Solution grown silicon and germanium nanostructures : characterization and application as lithium ion battery anode materials




Chockla, Aaron Michael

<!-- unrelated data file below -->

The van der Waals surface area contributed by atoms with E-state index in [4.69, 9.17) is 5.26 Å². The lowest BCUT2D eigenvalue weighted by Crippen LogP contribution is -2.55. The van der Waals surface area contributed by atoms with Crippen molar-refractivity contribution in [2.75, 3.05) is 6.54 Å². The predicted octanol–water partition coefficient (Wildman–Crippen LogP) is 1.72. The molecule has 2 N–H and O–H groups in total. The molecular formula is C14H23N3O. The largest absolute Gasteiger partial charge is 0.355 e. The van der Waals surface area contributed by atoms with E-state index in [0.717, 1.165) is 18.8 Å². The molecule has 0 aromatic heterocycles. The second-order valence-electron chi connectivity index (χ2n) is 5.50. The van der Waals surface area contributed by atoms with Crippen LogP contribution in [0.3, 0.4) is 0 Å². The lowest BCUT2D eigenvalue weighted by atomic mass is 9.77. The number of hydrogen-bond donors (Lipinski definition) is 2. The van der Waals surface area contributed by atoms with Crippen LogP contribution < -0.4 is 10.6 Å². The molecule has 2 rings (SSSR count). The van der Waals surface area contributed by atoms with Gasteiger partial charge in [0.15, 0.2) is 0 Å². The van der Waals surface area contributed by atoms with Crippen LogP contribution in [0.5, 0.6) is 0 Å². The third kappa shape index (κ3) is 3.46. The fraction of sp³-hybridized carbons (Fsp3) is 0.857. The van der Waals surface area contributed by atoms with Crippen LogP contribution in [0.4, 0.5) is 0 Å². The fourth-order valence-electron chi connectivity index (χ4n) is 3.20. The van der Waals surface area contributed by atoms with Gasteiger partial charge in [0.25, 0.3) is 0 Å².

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Solution-grown silicon and germanium nanowires were produced using various solvents and nanocrystalline seed materials. Silicon nanowires grown using monophenylsilane as the silicon source and gold catalyst seeds were made into a freestanding, lightweight, mechanically robust fabric and tested as a negative electrode material in lithium ion batteries. Annealing the fabric under reducing atmosphere converts the intrinsic poly(phenylsilane) shell into a highly conductive carbonaceous coating, improving Li storage behavior. Reduced graphite oxide (graphene) was studied as a freestanding support for gold-seeded germanium and silicon nanowires, the latter grown using trisilane. Graphene improves capacity retention for germanium nanowires but shows little improvement for silicon. Slurry-cast films of nanowires were also tested as negative electrodes in lithium ion batteries using a variety of electrolyte solvent / binder combinations. Gold is detrimental to performance of silicon nanowires grown using trisilane. Removing gold through a simple wet etching procedure dramatically improves capacity retention. Silicon nanowires were also synthesized using in-situ formed tin seeds. Tin-seeded nanowires are easier to produce and outperform gold-seeded wires in lithium ion batteries. Germanium nanowires perform exceptionally well under high current loads when cycled using electrolyte solutions that contain fluoroethylene carbonate and show promise for high- power applications. Controlled synthesis of solution-grown germanium nanorods is demonstrated using nanocrystalline bismuth seeds. The addition of poly(vinylpyrrolidinone) / hexadecene copolymer leads to branched nanorods. Absorbance spectra were calculated using the discrete dipole approximation to compare against spectra obtained experimentally. The absorbance spectra and electric field internal to the nanorods depend highly on nanorod orientation. The presence of bismuth or gold at the tip of the nanorods also significantly alters the spectra and electric fields. Ligand and surface chemistry of solution grown indium phosphide nanowires is also examined. Octylphosphonic acid and hexadecylamine are both essential for the growth of single crystalline indium phosphide nanowires. Potential solution synthesis routes to indium (III) oxide nanowires and indium phosphide nanowires with twinning superlattice structure are presented. Various phosphoric acid derivatives were tested in place of octylphosphonic acid and the efficacy of each is discussed.



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